Needless to say, we always get very excited when Adobe introduces new features and functionalities. Towards the end of 2018, Adobe released the latest version of their well-known application package – Creative Cloud 2019. This update introduced users to many new and useful capabilities including the integration of Adobe Fonts into all Creative Cloud plans, allowing users access to over 14,000 different fonts. Artificial intelligence integration through Adobe Sensei has brought us the Auto Lip Sync in Adobe Character Animator, Font Recognition, and the Content-aware fill tool that allows for easy removal of unwanted objects from images in Photoshop and videos in After Effects. And the visual thinkers out there will be happy to hear that Premiere Pro’s project panel now offers one more way to display your project.
Up until now, Premiere Pro users could use either the List View or the Icon View, but both came with limitations. The List View was always my preference as it allows for a large number of clips to be displayed at once. The biggest drawback is that the clips can only be recognized by clip name as the thumbnails are not displayed, which is obviously a disadvantage when working on projects that demand a quick turnaround.
The Icon View displays clips in the form of thumbnails and allows users to scrub the clip by using the hover function, but these additional functions come at a cost as they make the overall view feel rather cumbersome. With both views, folders are needed to organize and group the footage.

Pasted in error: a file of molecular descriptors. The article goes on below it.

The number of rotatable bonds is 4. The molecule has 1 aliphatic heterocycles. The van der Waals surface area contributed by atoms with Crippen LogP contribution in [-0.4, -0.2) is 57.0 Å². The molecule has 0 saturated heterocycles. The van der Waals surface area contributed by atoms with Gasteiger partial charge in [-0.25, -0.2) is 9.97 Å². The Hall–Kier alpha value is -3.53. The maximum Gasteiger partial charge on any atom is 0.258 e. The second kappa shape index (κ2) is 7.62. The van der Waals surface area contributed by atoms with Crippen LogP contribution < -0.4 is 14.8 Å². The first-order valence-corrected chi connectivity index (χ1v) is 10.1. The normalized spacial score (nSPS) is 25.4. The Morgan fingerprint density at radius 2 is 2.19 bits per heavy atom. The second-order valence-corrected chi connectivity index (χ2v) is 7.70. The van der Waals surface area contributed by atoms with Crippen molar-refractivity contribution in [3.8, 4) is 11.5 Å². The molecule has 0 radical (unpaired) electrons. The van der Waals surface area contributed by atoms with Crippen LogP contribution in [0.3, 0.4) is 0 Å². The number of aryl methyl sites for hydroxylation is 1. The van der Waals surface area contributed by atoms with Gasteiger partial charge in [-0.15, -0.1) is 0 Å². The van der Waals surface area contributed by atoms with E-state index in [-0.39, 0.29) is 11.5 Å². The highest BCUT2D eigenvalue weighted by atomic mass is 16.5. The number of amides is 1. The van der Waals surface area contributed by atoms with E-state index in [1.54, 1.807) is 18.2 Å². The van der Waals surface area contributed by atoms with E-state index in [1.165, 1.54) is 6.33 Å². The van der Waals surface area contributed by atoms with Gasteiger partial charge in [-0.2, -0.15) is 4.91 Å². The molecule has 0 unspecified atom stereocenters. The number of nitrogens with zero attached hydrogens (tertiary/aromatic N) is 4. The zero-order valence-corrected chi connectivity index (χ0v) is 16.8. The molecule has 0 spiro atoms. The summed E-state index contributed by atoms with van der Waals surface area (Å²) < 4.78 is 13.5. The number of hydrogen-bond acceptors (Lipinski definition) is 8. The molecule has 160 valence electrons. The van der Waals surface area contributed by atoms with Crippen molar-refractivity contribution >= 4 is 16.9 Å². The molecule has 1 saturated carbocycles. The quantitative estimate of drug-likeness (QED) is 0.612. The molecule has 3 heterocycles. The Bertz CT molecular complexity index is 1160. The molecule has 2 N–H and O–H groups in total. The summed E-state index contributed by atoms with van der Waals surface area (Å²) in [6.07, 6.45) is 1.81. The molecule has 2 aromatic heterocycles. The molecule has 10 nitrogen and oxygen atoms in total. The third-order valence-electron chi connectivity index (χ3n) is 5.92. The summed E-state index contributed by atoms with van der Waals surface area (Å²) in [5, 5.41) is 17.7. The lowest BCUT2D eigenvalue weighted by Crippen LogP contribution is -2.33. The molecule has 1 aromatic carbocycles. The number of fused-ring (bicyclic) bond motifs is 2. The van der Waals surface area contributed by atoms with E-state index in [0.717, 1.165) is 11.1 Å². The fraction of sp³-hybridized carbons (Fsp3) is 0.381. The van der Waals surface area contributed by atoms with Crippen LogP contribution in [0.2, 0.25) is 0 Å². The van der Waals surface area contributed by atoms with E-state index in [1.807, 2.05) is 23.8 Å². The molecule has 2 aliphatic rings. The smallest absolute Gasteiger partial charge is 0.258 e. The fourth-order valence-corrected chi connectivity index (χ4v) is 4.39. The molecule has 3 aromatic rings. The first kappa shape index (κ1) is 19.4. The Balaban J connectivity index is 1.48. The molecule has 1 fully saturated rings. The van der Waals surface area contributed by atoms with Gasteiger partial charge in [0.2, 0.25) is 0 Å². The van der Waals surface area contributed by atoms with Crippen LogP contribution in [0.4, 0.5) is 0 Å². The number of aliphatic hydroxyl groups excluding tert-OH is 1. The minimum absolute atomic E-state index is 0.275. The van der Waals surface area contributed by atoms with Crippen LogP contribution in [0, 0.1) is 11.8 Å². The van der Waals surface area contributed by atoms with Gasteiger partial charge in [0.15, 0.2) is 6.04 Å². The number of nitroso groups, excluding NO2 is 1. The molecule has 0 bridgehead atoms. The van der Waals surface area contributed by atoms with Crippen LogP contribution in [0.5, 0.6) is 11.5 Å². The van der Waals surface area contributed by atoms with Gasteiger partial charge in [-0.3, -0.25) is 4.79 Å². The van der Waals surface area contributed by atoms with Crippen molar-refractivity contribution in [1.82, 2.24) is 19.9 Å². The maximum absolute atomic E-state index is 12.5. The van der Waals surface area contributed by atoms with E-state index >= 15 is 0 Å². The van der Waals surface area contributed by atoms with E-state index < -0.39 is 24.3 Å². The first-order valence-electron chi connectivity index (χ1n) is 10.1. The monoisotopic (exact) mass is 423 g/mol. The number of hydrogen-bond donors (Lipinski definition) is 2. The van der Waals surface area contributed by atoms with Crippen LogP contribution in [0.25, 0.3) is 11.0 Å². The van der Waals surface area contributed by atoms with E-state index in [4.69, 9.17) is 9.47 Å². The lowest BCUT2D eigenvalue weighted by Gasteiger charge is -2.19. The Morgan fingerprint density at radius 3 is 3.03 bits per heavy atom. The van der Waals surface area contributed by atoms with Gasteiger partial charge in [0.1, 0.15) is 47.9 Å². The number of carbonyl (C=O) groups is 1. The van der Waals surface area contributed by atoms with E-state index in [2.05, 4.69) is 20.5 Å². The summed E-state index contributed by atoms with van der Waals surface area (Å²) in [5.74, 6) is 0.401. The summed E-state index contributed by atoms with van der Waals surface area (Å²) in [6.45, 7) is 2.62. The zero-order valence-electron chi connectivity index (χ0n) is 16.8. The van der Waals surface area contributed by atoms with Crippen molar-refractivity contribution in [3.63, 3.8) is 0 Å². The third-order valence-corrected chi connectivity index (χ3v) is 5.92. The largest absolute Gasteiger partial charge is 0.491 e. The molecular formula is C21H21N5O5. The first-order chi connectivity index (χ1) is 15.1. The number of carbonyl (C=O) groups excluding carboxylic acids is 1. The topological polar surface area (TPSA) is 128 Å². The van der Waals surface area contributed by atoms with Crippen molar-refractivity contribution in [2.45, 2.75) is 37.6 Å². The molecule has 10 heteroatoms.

Premiere Pro Freeform View
Beside the thumbnail, a colour label and two lines of metadata can be set – in this case the clip name as well as the codec are displayed. The metadata to be displayed can be chosen in Freeform View Options in the Project Settings.
Freeform View: Storyboard Video Editing
Storyboards can help to give your project a general direction – something that I find quite useful, as one can easily get lost amongst the details when editing. The Freeform View is well suited for laying out the story in a simple manner. A right click into the project window displays a menu where the user has the option to save the set layout and restore it at any time. This function can be extremely useful to editorial staff when determining the general direction of a story. It can however prove costly when purchasing a licence for staff who only require this feature.
Storyboarding without Premiere Pro
Being that media production workflows are highly dependent on communication it is safe to say that their efficiency can make or break a company. To maximise efficiency here, a powerful all-in-one tool is required. This is exactly what the ELEMENTS Media Library offers. The Media Library presents the user with a vast spectrum of intuitive and very powerful tools for every step of the process, from processing the footage, to collaboration, editing and delivering the content. Users can access the Media Library from anywhere in the world through their favourite internet browser. No installing, no licensing and no technical knowledge required.
Your editorial staff can add comments and graphical cues, rate the footage, create named subclips in a matter of seconds and use the integrated roughcut editor to line out the general structure of the story that should be used for the final edit. The editor can simply drag-and-drop the roughcut sequence into Premiere Pro and keep the cut along with the comments as markers. This technology bridges the gap in communication and allows for creatives to focus on what they love – content creation.
The Freeform View utilizes the fact that pictures can often convey a greater meaning than words alone whilst simultaneously offering a solution to the clip-grouping problem. It can be used to intuitively communicate the clip rating via thumbnail size and allows for building of flexible and simple storyboards.
Recently Adobe added project locking to Premiere Pro, which allows for multiple projects to be open at once. Even though I personally prefer Avid Media Composer to Adobe Premiere Pro, there is no denying that Adobe is stepping up its video editing game.